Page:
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From Tim Ellison <t.p.elli...@gmail.com>
Subject Re: [drlvm][kernel_classes] ThreadLocal vulnerability
Date Fri, 17 Nov 2006 11:59:57 GMT
Thomas Hawtin wrote:
> I had a quick browse through the Harmony SVN and spotted what appears to
> be a vulnerability in the java.lang.ThreadLocal implementation. I have
> briefly discussed this with Tim Ellison and Geir Magnusson Jr., off list
> before posting here.

Yep, and I'll say again publicly, thank you for looking through the code
so carefully, and taking the time to report your findings.

> Harmony uses a per Thread HashMap (WeakHashMap in classlibadapter) to
> map ThreadLocals onto values. HashMaps (should) check for equality with
> Object.equals and Object.hashCode instead of == and
> System.identityHashCode.

As you correctly point out, Harmony's implementation of
java.lang.ThreadLocal [2] delegates storing the thread local values to
the instance of java.lang.Thread to which they apply.

In Harmony the implementation of Thread is a kernel type, provided
separately by each VM.

The code in classlibadapter [1] was an experiment to map between the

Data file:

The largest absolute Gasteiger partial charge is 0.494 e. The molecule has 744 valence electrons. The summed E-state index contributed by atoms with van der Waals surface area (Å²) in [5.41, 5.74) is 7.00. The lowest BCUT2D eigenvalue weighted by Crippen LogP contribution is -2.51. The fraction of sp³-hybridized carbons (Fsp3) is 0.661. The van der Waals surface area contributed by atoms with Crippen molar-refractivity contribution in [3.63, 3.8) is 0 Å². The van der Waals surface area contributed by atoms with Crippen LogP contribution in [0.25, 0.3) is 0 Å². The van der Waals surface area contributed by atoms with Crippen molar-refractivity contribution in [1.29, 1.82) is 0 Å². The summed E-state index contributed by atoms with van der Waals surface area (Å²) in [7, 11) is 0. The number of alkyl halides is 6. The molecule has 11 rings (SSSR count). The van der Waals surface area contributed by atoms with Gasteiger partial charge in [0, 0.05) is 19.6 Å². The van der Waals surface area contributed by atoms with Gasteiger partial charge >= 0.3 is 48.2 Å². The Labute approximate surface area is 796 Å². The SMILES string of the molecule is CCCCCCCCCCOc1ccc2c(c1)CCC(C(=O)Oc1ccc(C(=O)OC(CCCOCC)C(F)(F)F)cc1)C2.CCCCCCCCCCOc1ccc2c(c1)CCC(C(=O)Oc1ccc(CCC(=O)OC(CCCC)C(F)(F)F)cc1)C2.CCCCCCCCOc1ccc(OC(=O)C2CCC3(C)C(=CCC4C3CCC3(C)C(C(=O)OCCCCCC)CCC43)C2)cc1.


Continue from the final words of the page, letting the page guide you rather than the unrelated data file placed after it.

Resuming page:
Harmony kernel types and GNU Classpath's VM interface types.  That work
is not in current usage, and is not being actively maintained.

The current active kernel code in Harmony is the DRLVM.  Looking at
DRLVM's version of Thread here [3], it uses a (non-weak) HashMap like this:

    void setThreadLocal(ThreadLocal<Object> local, Object value) {
        if (localValues == null) {
            localValues = new HashMap<ThreadLocal<Object>, Object>();
        localValues.put(local, value);


> Malicious subclasses of ThreadLocal can override hashCode to run through
> all possible hash codes, extracting all the ThreadLocals present in the
> current thread through an overridden equals. Some of these ThreadLocals
> may contain sensitive values. Even if Harmony generates identity hash
> codes entirely at random, the process should be completable in the order
> of a few minutes of CPU time.
> Tim Ellison suggests replacing the HashMap with an IdentityHashMap. I
> agree that this would fix the security vulnerability.

Anyone else care to comment on this as a proposed fix?

> Some modern code,
> such as I believe Spring, creates many ThreadLocal instances, so you may
> wish to look further at quality of implementation issues.

Ack -- thanks.  What do you call "many"?   100's? 1,000s? more?

> FWIW, I believe early versions of Sun's 1.3 J2SE suffered a similar
> problem.



Tim Ellison (t.p.ellison@gmail.com)
IBM Java technology centre, UK.

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